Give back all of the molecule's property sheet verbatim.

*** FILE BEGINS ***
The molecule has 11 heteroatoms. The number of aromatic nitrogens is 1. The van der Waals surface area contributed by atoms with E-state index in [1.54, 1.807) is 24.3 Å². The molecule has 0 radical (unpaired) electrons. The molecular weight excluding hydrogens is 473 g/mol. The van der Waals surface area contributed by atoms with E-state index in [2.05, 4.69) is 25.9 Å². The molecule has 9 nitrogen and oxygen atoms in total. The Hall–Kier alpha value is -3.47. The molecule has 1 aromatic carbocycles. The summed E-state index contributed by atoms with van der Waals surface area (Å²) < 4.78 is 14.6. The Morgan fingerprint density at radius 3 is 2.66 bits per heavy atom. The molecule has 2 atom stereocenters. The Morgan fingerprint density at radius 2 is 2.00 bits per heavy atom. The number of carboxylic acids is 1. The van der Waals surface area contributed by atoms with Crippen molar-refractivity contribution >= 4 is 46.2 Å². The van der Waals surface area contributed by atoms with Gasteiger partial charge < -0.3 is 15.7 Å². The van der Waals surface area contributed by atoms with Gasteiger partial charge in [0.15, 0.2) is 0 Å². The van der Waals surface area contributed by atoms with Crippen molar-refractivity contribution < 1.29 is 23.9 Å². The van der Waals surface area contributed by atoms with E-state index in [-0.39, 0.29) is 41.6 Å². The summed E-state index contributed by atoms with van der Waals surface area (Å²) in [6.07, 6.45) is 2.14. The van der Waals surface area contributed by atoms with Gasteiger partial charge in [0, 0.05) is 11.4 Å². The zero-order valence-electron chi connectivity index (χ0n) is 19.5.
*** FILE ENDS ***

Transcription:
The molecule has 11 heteroatoms. The number of aromatic nitrogens is 1. The van der Waals surface area contributed by atoms with E-state index in [1.54, 1.807) is 24.3 Å². The molecule has 0 radical (unpaired) electrons. The molecular weight excluding hydrogens is 473 g/mol. The van der Waals surface area contributed by atoms with E-state index in [2.05, 4.69) is 25.9 Å². The molecule has 9 nitrogen and oxygen atoms in total. The Hall–Kier alpha value is -3.47. The molecule has 1 aromatic carbocycles. The summed E-state index contributed by atoms with van der Waals surface area (Å²) < 4.78 is 14.6. The Morgan fingerprint density at radius 3 is 2.66 bits per heavy atom. The molecule has 2 atom stereocenters. The Morgan fingerprint density at radius 2 is 2.00 bits per heavy atom. The number of carboxylic acids is 1. The van der Waals surface area contributed by atoms with Crippen molar-refractivity contribution >= 4 is 46.2 Å². The van der Waals surface area contributed by atoms with Gasteiger partial charge < -0.3 is 15.7 Å². The van der Waals surface area contributed by atoms with Gasteiger partial charge in [0.15, 0.2) is 0 Å². The van der Waals surface area contributed by atoms with Crippen molar-refractivity contribution < 1.29 is 23.9 Å². The van der Waals surface area contributed by atoms with E-state index in [-0.39, 0.29) is 41.6 Å². The summed E-state index contributed by atoms with van der Waals surface area (Å²) in [6.07, 6.45) is 2.14. The van der Waals surface area contributed by atoms with Gasteiger partial charge in [0, 0.05) is 11.4 Å². The zero-order valence-electron chi connectivity index (χ0n) is 19.5.